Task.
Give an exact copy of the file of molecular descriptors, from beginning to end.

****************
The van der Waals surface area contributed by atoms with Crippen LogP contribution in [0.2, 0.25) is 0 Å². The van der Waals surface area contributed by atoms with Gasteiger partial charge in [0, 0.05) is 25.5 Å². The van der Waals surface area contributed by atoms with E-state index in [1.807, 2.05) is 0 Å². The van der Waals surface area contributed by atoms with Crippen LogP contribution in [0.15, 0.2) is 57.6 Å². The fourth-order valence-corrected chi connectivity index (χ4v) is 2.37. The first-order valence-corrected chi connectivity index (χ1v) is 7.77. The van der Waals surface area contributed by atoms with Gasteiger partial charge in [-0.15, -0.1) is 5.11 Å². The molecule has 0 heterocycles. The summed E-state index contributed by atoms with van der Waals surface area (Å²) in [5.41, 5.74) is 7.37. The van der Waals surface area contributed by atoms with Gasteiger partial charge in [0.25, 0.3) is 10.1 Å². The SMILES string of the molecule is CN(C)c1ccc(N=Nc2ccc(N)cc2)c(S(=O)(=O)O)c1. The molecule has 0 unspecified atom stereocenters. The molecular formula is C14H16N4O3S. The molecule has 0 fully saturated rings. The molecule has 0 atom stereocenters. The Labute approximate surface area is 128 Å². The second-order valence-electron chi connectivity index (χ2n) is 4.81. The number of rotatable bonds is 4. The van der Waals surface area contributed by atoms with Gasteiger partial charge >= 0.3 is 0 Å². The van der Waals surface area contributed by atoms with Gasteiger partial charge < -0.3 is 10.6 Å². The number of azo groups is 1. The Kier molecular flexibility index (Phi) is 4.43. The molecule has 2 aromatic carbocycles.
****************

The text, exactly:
The van der Waals surface area contributed by atoms with Crippen LogP contribution in [0.2, 0.25) is 0 Å². The van der Waals surface area contributed by atoms with Gasteiger partial charge in [0, 0.05) is 25.5 Å². The van der Waals surface area contributed by atoms with E-state index in [1.807, 2.05) is 0 Å². The van der Waals surface area contributed by atoms with Crippen LogP contribution in [0.15, 0.2) is 57.6 Å². The fourth-order valence-corrected chi connectivity index (χ4v) is 2.37. The first-order valence-corrected chi connectivity index (χ1v) is 7.77. The van der Waals surface area contributed by atoms with Gasteiger partial charge in [-0.15, -0.1) is 5.11 Å². The molecule has 0 heterocycles. The summed E-state index contributed by atoms with van der Waals surface area (Å²) in [5.41, 5.74) is 7.37. The van der Waals surface area contributed by atoms with Gasteiger partial charge in [0.25, 0.3) is 10.1 Å². The SMILES string of the molecule is CN(C)c1ccc(N=Nc2ccc(N)cc2)c(S(=O)(=O)O)c1. The molecule has 0 unspecified atom stereocenters. The molecular formula is C14H16N4O3S. The molecule has 0 fully saturated rings. The molecule has 0 atom stereocenters. The Labute approximate surface area is 128 Å². The second-order valence-electron chi connectivity index (χ2n) is 4.81. The number of rotatable bonds is 4. The van der Waals surface area contributed by atoms with Gasteiger partial charge >= 0.3 is 0 Å². The van der Waals surface area contributed by atoms with Gasteiger partial charge < -0.3 is 10.6 Å². The number of azo groups is 1. The Kier molecular flexibility index (Phi) is 4.43. The molecule has 2 aromatic carbocycles.